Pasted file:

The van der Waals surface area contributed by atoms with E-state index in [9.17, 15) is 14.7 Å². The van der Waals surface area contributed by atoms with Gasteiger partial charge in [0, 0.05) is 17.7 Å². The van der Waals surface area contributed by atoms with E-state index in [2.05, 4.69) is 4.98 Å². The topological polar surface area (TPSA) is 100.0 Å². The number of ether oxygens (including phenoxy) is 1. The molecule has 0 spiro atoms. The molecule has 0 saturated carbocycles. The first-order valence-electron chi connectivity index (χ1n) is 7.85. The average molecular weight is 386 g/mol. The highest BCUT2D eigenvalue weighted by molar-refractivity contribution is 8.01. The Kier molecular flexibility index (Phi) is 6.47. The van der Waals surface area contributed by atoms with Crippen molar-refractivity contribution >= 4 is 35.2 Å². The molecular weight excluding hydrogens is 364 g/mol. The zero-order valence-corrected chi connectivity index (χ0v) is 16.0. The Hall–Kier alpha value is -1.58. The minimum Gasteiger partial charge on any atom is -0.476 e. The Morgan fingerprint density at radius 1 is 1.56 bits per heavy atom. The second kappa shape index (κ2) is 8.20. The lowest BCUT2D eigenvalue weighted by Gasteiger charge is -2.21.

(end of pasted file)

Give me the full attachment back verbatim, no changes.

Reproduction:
The van der Waals surface area contributed by atoms with E-state index in [9.17, 15) is 14.7 Å². The van der Waals surface area contributed by atoms with Gasteiger partial charge in [0, 0.05) is 17.7 Å². The van der Waals surface area contributed by atoms with E-state index in [2.05, 4.69) is 4.98 Å². The topological polar surface area (TPSA) is 100.0 Å². The number of ether oxygens (including phenoxy) is 1. The molecule has 0 spiro atoms. The molecule has 0 saturated carbocycles. The first-order valence-electron chi connectivity index (χ1n) is 7.85. The average molecular weight is 386 g/mol. The highest BCUT2D eigenvalue weighted by molar-refractivity contribution is 8.01. The Kier molecular flexibility index (Phi) is 6.47. The van der Waals surface area contributed by atoms with Crippen molar-refractivity contribution >= 4 is 35.2 Å². The molecular weight excluding hydrogens is 364 g/mol. The zero-order valence-corrected chi connectivity index (χ0v) is 16.0. The Hall–Kier alpha value is -1.58. The minimum Gasteiger partial charge on any atom is -0.476 e. The Morgan fingerprint density at radius 1 is 1.56 bits per heavy atom. The second kappa shape index (κ2) is 8.20. The lowest BCUT2D eigenvalue weighted by Gasteiger charge is -2.21.